Possible Mechanisms of Ethanol-Induced Dysregulation of miRNA Expression

At this point, we can only speculate about how ethanol exposure might trigger alterations in miRNA levels. It is well documented that ethanol alters the activities of various signal transduction pathways, including those involving receptor tyrosine kinases and Mitogen-Activated Protein kinases (MAPk), which regulate the activities of transcription factors and, thereby alter gene expression. Thus, it is entirely possible that ethanol can alter miRNA levels in this manner as well.

Another intriguing possibility worthy of consideration is that epigenetic changes as a result of ethanol may account for altered expression of some miRNAs. Epigenetic regulation of gene activity is primarily mediated by direct methylation of DNA itself as well as by acetylation, methylation, and phosphorylation of histone proteins, which govern DNA condensation. Several reports suggest mechanisms by which ethanol can reduce DNA methylation levels. Gestational ethanol exposure has been shown to cause reductions in fetal DNA methylation levels that could be explained by the ability of acetaldehyde, a metabolite of ethanol, to inhibit DNA methyltransferase activity (Garro et al., 1991). Ethanol consumption has also been shown to be associated with reduced DNA methyltransferase transcript levels and altered methylation of imprinted DNA regions in sperm (Bielawski et al., 2002; Ouko et al., 2009). In addition, chronic ethanol consumption can impair 1-carbon metabolism, consequently diminishing the availability of S-adenosyl-methionine. This methyl donor is required for both DNA and histone methylation (Hamid et al., 2009; Shukla et al., 2008). Ethanol-mediated reductions in DNA methylation could be expected to increase expression of affected genes, including those encoding miRNAs.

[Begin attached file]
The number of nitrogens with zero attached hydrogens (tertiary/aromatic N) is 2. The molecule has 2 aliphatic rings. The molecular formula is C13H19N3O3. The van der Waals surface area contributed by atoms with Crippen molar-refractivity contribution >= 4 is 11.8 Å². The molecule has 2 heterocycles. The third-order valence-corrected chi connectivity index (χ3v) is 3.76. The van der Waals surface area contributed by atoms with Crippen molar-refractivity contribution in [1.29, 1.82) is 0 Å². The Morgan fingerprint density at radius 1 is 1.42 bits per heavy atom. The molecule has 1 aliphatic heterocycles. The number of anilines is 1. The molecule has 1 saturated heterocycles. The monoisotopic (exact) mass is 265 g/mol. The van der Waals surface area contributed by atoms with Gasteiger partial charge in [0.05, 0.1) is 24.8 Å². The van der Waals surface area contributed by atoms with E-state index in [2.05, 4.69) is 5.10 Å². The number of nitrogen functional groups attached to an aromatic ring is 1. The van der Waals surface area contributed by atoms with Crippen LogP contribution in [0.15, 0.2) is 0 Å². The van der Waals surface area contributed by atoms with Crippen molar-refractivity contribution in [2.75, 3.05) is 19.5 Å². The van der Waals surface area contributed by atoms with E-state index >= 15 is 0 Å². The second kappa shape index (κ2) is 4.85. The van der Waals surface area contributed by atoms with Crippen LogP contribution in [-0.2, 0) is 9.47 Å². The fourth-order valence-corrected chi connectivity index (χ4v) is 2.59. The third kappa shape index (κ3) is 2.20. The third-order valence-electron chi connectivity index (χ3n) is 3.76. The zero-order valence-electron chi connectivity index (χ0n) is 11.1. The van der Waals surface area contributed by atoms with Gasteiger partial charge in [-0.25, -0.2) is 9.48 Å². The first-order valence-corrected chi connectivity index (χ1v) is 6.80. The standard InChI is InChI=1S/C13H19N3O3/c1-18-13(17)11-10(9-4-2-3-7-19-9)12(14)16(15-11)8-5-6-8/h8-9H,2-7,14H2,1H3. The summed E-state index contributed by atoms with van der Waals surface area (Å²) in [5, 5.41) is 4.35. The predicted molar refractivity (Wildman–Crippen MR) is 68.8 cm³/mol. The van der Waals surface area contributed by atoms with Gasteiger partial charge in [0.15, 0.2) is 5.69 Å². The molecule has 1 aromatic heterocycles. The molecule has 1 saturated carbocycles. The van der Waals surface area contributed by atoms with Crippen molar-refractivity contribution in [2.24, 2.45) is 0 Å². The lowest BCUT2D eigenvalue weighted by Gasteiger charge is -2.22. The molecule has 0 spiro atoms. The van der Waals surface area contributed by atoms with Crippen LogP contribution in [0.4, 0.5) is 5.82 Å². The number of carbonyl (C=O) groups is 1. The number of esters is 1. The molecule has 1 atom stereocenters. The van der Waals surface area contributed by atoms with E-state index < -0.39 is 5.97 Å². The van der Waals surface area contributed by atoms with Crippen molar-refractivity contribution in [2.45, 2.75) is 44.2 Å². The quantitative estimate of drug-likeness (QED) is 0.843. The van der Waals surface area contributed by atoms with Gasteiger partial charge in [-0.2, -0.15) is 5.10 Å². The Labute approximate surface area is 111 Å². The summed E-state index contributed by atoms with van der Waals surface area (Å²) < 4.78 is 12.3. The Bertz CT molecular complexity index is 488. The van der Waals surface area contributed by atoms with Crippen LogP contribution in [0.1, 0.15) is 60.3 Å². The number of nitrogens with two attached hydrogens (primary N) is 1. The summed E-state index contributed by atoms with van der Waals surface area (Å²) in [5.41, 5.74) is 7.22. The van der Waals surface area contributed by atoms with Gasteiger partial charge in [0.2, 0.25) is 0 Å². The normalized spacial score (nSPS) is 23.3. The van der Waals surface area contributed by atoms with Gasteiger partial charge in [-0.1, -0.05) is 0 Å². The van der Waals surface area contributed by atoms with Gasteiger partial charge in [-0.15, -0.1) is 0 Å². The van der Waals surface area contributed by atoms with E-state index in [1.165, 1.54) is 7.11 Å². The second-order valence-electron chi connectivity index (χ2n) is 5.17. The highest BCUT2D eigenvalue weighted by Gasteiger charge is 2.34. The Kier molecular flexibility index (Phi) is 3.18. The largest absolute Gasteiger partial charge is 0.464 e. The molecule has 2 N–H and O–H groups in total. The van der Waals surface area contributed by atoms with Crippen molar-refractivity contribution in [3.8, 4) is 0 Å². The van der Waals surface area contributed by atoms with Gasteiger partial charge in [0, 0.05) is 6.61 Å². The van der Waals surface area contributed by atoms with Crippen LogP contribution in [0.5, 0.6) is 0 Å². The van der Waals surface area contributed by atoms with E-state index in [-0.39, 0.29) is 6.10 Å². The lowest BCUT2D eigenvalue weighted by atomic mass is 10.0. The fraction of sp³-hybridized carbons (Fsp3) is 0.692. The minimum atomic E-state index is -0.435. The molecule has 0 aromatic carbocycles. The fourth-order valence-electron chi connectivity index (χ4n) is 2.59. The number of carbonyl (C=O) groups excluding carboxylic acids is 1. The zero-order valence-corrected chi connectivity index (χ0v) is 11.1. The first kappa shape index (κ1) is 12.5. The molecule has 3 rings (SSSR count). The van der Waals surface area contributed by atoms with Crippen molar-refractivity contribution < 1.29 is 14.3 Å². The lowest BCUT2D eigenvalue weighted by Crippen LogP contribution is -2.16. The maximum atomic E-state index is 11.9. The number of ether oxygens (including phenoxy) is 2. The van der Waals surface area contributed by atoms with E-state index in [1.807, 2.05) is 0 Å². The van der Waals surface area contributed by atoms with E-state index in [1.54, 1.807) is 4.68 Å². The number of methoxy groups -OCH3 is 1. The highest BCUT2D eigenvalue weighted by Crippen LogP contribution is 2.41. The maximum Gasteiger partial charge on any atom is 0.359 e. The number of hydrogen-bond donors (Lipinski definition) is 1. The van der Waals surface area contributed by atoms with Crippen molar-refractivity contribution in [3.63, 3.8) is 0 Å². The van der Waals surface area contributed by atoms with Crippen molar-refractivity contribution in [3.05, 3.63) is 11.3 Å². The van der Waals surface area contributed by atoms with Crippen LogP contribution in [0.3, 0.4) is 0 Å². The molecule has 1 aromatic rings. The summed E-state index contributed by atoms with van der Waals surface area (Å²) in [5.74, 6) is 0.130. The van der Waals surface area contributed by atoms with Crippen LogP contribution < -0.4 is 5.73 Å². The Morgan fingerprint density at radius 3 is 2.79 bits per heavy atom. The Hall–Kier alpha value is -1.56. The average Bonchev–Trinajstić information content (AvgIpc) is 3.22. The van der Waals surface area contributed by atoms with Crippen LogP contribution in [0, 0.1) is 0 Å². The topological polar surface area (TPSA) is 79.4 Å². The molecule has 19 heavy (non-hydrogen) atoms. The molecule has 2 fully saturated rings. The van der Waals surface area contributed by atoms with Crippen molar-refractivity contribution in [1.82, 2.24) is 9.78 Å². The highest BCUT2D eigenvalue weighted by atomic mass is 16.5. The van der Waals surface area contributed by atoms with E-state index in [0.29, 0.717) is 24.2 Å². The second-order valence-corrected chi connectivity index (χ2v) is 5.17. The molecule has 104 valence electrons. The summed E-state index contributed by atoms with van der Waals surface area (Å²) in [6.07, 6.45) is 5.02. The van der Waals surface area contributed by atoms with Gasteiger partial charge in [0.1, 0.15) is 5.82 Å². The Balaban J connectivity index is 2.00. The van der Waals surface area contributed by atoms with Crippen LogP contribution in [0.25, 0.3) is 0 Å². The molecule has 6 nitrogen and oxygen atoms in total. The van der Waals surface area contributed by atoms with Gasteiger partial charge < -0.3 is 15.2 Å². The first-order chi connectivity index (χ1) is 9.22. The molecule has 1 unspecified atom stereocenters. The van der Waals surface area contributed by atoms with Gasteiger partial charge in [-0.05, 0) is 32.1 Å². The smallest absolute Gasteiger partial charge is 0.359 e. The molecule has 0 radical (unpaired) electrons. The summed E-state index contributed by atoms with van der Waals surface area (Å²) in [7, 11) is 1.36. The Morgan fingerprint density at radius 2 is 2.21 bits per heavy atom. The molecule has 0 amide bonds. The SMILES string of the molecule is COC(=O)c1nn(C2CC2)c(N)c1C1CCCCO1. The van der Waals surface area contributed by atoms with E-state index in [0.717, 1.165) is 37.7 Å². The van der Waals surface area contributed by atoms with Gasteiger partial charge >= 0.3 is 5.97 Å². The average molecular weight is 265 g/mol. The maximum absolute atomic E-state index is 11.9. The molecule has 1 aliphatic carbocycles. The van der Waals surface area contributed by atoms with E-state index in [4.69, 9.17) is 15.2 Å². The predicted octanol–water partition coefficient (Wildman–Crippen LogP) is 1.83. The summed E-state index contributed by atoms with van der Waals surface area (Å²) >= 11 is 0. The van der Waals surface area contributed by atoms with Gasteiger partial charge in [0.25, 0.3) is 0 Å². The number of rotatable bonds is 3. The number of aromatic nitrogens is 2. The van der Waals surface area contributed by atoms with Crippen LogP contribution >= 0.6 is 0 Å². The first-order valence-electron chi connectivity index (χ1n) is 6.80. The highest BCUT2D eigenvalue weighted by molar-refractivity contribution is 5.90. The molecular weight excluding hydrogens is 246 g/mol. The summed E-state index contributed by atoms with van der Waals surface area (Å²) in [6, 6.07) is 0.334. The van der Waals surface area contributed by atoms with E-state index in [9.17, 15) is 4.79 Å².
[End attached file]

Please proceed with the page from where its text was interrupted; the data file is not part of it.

The consequences of impaired histone methylation are less predictable as methylation may have opposing effects on gene regulation, depending on which lysine residue is modified. However, a study of hepatocytes (Choudhury and Shukla, 2008) indicates that ethanol promotes histone H3 acetylation on lysine 9, a modification associated with transcriptional activation. This apparently results from a combination of histone acetyl transferase activation and histone deacetylase inhibition. Taken together, these observations suggest that ethanol can alter the epigenetic landscape and thus contribute to altered regulation of miRNA expression.

mirna Roles in Ethanol Tolerance and Addiction

  1. Top of page
  2. Abstract
  3. Overview
  4. mirna Roles in Ethanol Tolerance and Addiction
  5. Ethanol’s Effects on NSC Maturation: Implications of miRnas for Fetal Ethanol Teratology
  6. miRNAs in Ethanol-Induced Gastrointestinal Disease
  7. Emerging Perspectives
  8. Summary
  9. Acknowledgment
  10. References

miRNA Contribution to Ethanol Tolerance